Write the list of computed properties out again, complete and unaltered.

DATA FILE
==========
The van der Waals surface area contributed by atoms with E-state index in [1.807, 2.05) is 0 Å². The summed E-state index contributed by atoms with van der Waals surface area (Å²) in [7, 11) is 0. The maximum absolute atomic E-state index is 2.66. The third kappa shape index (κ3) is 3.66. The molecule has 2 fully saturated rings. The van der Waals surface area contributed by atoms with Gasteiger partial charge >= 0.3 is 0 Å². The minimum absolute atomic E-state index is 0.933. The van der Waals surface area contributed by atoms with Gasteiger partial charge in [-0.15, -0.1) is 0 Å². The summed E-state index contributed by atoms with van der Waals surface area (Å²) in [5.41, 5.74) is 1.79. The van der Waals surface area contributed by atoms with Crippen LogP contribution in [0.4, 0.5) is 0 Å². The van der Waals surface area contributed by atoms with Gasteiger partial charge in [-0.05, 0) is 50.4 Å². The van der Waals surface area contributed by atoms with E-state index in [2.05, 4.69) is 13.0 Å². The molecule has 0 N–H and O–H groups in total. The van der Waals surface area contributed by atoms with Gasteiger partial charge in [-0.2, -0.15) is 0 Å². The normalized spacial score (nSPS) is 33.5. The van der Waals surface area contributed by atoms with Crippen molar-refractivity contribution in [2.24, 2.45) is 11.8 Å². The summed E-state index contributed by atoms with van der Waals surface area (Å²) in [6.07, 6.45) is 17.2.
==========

The van der Waals surface area contributed by atoms with E-state index in [1.807, 2.05) is 0 Å². The summed E-state index contributed by atoms with van der Waals surface area (Å²) in [7, 11) is 0. The maximum absolute atomic E-state index is 2.66. The third kappa shape index (κ3) is 3.66. The molecule has 2 fully saturated rings. The van der Waals surface area contributed by atoms with Gasteiger partial charge >= 0.3 is 0 Å². The minimum absolute atomic E-state index is 0.933. The van der Waals surface area contributed by atoms with Gasteiger partial charge in [-0.15, -0.1) is 0 Å². The summed E-state index contributed by atoms with van der Waals surface area (Å²) in [5.41, 5.74) is 1.79. The van der Waals surface area contributed by atoms with Crippen LogP contribution in [0.4, 0.5) is 0 Å². The van der Waals surface area contributed by atoms with Gasteiger partial charge in [-0.05, 0) is 50.4 Å². The van der Waals surface area contributed by atoms with E-state index in [2.05, 4.69) is 13.0 Å². The molecule has 0 N–H and O–H groups in total. The van der Waals surface area contributed by atoms with Gasteiger partial charge in [-0.2, -0.15) is 0 Å². The normalized spacial score (nSPS) is 33.5. The van der Waals surface area contributed by atoms with Crippen molar-refractivity contribution in [2.24, 2.45) is 11.8 Å². The summed E-state index contributed by atoms with van der Waals surface area (Å²) in [6.07, 6.45) is 17.2.